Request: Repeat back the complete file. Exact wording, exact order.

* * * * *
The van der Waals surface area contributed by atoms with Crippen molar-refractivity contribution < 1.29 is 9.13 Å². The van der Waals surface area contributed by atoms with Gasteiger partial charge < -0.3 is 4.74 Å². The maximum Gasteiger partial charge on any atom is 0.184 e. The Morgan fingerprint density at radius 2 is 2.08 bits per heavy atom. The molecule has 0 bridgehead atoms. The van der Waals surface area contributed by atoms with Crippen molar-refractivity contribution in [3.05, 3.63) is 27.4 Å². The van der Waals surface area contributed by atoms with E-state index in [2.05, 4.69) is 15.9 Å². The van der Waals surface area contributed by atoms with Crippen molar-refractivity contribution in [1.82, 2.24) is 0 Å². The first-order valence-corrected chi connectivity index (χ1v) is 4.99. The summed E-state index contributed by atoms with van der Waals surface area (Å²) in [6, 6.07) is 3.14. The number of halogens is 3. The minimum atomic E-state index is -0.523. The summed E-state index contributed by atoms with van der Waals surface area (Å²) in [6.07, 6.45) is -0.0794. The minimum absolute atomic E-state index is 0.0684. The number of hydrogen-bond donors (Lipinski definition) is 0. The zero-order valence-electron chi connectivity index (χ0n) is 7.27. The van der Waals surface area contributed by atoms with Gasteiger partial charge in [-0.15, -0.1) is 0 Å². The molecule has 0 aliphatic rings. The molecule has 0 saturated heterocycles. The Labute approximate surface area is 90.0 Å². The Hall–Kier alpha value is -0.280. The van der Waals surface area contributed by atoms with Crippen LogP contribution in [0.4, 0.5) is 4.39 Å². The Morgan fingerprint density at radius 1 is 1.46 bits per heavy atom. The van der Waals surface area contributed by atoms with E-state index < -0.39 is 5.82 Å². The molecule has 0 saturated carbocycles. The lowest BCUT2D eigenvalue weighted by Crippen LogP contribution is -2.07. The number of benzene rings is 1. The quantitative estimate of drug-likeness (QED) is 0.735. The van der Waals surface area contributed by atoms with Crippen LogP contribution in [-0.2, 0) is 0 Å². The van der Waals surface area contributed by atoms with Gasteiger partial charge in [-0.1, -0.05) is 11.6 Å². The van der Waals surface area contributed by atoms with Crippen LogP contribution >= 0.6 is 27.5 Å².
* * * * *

The van der Waals surface area contributed by atoms with Crippen molar-refractivity contribution < 1.29 is 9.13 Å². The van der Waals surface area contributed by atoms with Gasteiger partial charge < -0.3 is 4.74 Å². The maximum Gasteiger partial charge on any atom is 0.184 e. The Morgan fingerprint density at radius 2 is 2.08 bits per heavy atom. The molecule has 0 bridgehead atoms. The van der Waals surface area contributed by atoms with Crippen molar-refractivity contribution in [3.05, 3.63) is 27.4 Å². The van der Waals surface area contributed by atoms with E-state index in [2.05, 4.69) is 15.9 Å². The van der Waals surface area contributed by atoms with Crippen molar-refractivity contribution in [1.82, 2.24) is 0 Å². The first-order valence-corrected chi connectivity index (χ1v) is 4.99. The summed E-state index contributed by atoms with van der Waals surface area (Å²) in [6, 6.07) is 3.14. The number of halogens is 3. The minimum atomic E-state index is -0.523. The summed E-state index contributed by atoms with van der Waals surface area (Å²) in [6.07, 6.45) is -0.0794. The minimum absolute atomic E-state index is 0.0684. The number of hydrogen-bond donors (Lipinski definition) is 0. The zero-order valence-electron chi connectivity index (χ0n) is 7.27. The van der Waals surface area contributed by atoms with Gasteiger partial charge in [-0.15, -0.1) is 0 Å². The molecule has 0 aliphatic rings. The molecule has 0 saturated heterocycles. The Labute approximate surface area is 90.0 Å². The Hall–Kier alpha value is -0.280. The van der Waals surface area contributed by atoms with Crippen LogP contribution in [0.4, 0.5) is 4.39 Å². The Morgan fingerprint density at radius 1 is 1.46 bits per heavy atom. The van der Waals surface area contributed by atoms with E-state index < -0.39 is 5.82 Å². The molecule has 0 saturated carbocycles. The lowest BCUT2D eigenvalue weighted by Crippen LogP contribution is -2.07. The number of benzene rings is 1. The quantitative estimate of drug-likeness (QED) is 0.735. The van der Waals surface area contributed by atoms with Crippen LogP contribution in [-0.2, 0) is 0 Å². The van der Waals surface area contributed by atoms with Gasteiger partial charge in [-0.1, -0.05) is 11.6 Å². The van der Waals surface area contributed by atoms with Crippen LogP contribution >= 0.6 is 27.5 Å².